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Foxtrotlima

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Everything posted by Foxtrotlima

  1. I must admit, I am more than tempted to get a ticket - in my opinion Kosheen alone are enough to get me there. I saw them a few years ago and was more than impressed. I think the only thing stopping me is the price. It is certainly not prohibitive, but just a little out of my price range at the moment. I would love to see the local bands too, but meh, I shall have to wait for another time. I really hope it goes well, and all that go have a blast!
  2. I have epilepsy and so does my dog (I guess I am a sucker for punishment!) I haven't had a seizure in a long time but when I did, I would get a strange metallic taste in my mouth beforehand, which is called an aura. During the seizure I would know nothing about it, but would feel exhausted when I 'came to' as it were. I found having an hours sleep would help and I would feel fine afterwards. Any type of anti epileptic medication is sedative by nature, but your body builds up a kind of resistance to it and after about a year, you just don't notice it anymore. I know it is very distressing to see your dog fit, I know it is for me to see mine but your vet is right, he won't feel anything during the seizure. The noise he makes is just air being forced over his vocal cords as his muscles spasm (apparently I could make a hell of a racket when fitting too!). The confusion and dazed behaviour when he comes out of the fit you are describing is what is called the postictal state and though distressing for you, is perfectly normal. When my dog has had a fit, we have a high sided box with bedding in it that we pop her in for about half an hour so she can't bump into walls or try and get up the stairs. I know I have only just scratched the surface here, but if there is anymore info I can give you, just let me know.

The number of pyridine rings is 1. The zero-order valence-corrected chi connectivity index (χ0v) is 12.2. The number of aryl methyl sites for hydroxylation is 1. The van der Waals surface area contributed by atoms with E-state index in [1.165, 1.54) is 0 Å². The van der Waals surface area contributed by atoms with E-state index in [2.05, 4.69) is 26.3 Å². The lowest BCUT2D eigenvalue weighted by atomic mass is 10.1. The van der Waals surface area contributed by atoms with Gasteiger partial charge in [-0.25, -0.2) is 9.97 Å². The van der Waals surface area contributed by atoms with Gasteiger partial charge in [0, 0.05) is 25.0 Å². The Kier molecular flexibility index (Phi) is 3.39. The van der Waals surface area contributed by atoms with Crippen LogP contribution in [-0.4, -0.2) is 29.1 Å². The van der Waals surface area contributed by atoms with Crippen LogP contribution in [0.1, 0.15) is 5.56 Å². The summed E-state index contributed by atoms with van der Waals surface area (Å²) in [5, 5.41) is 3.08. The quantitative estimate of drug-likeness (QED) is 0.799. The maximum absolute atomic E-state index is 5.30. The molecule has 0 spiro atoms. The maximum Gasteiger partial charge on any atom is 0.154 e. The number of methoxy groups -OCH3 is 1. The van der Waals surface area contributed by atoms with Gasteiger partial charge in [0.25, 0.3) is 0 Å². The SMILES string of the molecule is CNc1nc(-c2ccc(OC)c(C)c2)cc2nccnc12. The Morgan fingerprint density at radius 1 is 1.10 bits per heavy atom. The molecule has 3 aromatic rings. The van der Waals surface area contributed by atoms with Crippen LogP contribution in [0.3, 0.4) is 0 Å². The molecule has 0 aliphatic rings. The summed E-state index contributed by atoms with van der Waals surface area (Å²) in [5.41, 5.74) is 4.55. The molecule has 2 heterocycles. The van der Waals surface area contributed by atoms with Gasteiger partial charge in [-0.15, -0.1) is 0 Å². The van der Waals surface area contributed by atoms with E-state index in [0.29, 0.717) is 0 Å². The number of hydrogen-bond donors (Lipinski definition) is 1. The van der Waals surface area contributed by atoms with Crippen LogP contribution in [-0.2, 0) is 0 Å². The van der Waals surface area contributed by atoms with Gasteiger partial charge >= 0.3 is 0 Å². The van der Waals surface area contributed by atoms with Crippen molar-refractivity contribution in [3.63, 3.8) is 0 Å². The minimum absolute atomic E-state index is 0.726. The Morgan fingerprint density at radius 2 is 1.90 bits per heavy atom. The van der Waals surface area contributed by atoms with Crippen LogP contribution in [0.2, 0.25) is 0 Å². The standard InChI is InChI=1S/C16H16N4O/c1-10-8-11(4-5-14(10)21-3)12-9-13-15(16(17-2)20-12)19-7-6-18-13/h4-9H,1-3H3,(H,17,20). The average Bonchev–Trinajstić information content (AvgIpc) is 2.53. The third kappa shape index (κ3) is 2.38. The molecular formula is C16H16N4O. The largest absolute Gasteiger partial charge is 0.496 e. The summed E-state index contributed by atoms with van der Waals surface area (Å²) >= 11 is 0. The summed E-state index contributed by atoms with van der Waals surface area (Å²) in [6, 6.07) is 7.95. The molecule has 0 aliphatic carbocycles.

3. The Doctor - I am terribly sorry to hear of your predicament but if there is one piece of advice I can give you, it is to get your Power Of Attorney registered at the courts. I put a link in my first post with regards to it (the bit about the bank account), and John Wright explained it far better than I could. The only other bit of advice I can give you is to check your Father's health care bills carefully. There was a gap between what the DHSS would give and the actual cost (about £12.50 a week), and we had to meet the shortfall ourselves. I wish you all the best as I know what a horrific time it must be for you all.
  4. Thank you for your kind words everyone, it is genuinely appreciated. As a couple of posters have mentioned, there really is some good on this forum, and hopefully those that helped realise that their advice was not ignored. I hope it comes across that I wasn't going for the 'Woe is me', but I felt that it was an appropriate time to say thank you for all the help.
  5. Right, where to begin? For those of us that have been members on here for some time may remember that on more than one occasion that I have alluded that my Father had Korsakoffs Dementia. It was a legal nightmare (example of the kind of thing that I was up against - bank accounts for one example) Anyway, I just wanted to thank everyone for all the advice they gave me, especially John Wright and Declan, and those that contacted me through PM. Dad passed away yesterday and due entirely to the advice I was given it has made what could have been an unholy mess a lot easier than it could have been under the circumstances. Apologies for the morbid Wednesday morning post, but I just wanted to express my gratitude to all those that helped.
  6. Foxtrotlima